A cabin in the woods might not sound like the most appealing place to spend the night but this cool and quirky tree room makes for a cosy and unique stay. The Cabin at Treehotel was based on the idea of creating a platform high up on a sharp hillside overlooking the Lule River valley. The room is reached by a bridge among the trees and resembles a capsule as a foreign body among the trees.

It's not technically a room but we had to tell you about Soneva Kiri's Treepod Dining, which takes haute cuisine to new heights! The treetop restaurant at the Thai hotel on the island of Koh Kood offers a bird's eye view of the ancient rainforest and stunning coastline. Take a seat in the bamboo pod at ground level and be hoisted six metres up into the tropical rainforest before sampling jungle-themed offerings from the menu, such as Canapés in the Canopy and Forager’s Basket.

Ever wanted to climb aboard an alien spaceship? The UFO at Sweden's Treehotel offers guests the opportunity to live out their childhood dreams and spend the night in a flying saucer. The room was built for four people and is cast in durable composite material, creating a light and strong place to sleep in the trees. Inside, there are separate bedrooms, a bathroom and a living area, plus space-themed furniture.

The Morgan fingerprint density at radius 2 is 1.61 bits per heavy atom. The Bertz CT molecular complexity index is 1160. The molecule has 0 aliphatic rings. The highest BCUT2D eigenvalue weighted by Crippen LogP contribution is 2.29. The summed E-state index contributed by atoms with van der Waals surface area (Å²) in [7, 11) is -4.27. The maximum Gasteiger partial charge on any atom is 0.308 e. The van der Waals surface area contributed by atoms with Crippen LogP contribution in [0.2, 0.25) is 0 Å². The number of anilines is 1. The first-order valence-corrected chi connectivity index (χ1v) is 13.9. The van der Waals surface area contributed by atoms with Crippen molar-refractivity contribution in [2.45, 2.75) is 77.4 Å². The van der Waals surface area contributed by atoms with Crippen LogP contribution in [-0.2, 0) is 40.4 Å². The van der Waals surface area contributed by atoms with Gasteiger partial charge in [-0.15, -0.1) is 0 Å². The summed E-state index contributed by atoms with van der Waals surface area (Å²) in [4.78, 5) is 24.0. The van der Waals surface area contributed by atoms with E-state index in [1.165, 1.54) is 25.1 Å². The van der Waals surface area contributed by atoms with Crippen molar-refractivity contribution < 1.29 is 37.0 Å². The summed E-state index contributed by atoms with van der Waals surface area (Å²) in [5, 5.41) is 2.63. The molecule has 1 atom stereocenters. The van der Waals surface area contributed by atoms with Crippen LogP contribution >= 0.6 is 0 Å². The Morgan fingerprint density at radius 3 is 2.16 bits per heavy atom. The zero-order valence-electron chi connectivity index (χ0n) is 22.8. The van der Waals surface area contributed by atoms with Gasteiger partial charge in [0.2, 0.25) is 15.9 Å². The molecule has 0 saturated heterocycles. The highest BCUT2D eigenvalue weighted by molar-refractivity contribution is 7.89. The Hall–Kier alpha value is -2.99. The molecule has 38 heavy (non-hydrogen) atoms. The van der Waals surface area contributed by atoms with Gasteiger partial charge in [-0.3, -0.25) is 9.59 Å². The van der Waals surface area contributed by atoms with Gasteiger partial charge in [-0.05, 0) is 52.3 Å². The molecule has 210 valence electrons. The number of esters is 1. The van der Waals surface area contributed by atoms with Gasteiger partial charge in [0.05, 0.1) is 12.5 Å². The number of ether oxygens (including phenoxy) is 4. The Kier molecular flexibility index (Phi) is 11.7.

Looking for a five-star treehouse holiday? The Tree House by Lavender Hill Cottages resembles a fairytale castle and comes complete with its own outdoor hot tub. The house sleeps five and the master bedroom is entered by climbing a magical, spiral staircase where the starlit Somerset skies can be glimpsed through skylights and the quirky triangular windows. There's under-floor heating, a wood burning stove, a roll-top bath and a bunk room to capture the imagination of children.